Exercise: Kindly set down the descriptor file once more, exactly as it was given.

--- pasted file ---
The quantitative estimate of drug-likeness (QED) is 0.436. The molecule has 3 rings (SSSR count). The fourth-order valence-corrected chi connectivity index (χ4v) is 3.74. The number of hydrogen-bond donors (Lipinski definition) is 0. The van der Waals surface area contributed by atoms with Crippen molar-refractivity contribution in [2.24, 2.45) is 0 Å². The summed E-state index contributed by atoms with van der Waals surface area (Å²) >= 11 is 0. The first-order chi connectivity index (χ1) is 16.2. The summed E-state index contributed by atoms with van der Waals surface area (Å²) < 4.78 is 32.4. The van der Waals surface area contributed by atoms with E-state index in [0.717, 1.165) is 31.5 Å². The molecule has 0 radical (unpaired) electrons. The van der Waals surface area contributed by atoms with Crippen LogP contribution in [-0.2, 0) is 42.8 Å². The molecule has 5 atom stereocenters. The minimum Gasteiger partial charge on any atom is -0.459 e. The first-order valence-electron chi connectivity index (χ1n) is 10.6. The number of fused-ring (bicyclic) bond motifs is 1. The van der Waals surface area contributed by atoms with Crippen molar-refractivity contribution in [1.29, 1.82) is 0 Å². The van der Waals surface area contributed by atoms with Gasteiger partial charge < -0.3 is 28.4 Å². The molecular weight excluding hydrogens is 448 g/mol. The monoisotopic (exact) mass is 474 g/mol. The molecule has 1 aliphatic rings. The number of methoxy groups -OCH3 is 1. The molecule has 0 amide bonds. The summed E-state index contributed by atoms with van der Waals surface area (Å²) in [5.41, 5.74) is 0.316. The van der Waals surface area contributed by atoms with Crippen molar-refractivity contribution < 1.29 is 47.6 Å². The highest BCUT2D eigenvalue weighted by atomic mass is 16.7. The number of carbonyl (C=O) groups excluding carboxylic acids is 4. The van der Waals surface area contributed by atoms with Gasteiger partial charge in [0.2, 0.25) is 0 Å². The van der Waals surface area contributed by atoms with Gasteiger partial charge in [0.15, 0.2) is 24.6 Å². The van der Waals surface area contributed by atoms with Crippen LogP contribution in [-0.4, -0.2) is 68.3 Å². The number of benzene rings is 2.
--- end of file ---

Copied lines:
The quantitative estimate of drug-likeness (QED) is 0.436. The molecule has 3 rings (SSSR count). The fourth-order valence-corrected chi connectivity index (χ4v) is 3.74. The number of hydrogen-bond donors (Lipinski definition) is 0. The van der Waals surface area contributed by atoms with Crippen molar-refractivity contribution in [2.24, 2.45) is 0 Å². The summed E-state index contributed by atoms with van der Waals surface area (Å²) >= 11 is 0. The first-order chi connectivity index (χ1) is 16.2. The summed E-state index contributed by atoms with van der Waals surface area (Å²) < 4.78 is 32.4. The van der Waals surface area contributed by atoms with E-state index in [0.717, 1.165) is 31.5 Å². The molecule has 0 radical (unpaired) electrons. The van der Waals surface area contributed by atoms with Crippen LogP contribution in [-0.2, 0) is 42.8 Å². The molecule has 5 atom stereocenters. The minimum Gasteiger partial charge on any atom is -0.459 e. The first-order valence-electron chi connectivity index (χ1n) is 10.6. The number of fused-ring (bicyclic) bond motifs is 1. The van der Waals surface area contributed by atoms with Crippen molar-refractivity contribution in [1.29, 1.82) is 0 Å². The van der Waals surface area contributed by atoms with Gasteiger partial charge < -0.3 is 28.4 Å². The molecular weight excluding hydrogens is 448 g/mol. The monoisotopic (exact) mass is 474 g/mol. The molecule has 1 aliphatic rings. The number of methoxy groups -OCH3 is 1. The molecule has 0 amide bonds. The summed E-state index contributed by atoms with van der Waals surface area (Å²) in [5.41, 5.74) is 0.316. The van der Waals surface area contributed by atoms with Crippen molar-refractivity contribution < 1.29 is 47.6 Å². The highest BCUT2D eigenvalue weighted by atomic mass is 16.7. The number of carbonyl (C=O) groups excluding carboxylic acids is 4. The van der Waals surface area contributed by atoms with Gasteiger partial charge in [0.2, 0.25) is 0 Å². The van der Waals surface area contributed by atoms with Gasteiger partial charge in [0.15, 0.2) is 24.6 Å². The van der Waals surface area contributed by atoms with Crippen LogP contribution in [-0.4, -0.2) is 68.3 Å². The number of benzene rings is 2.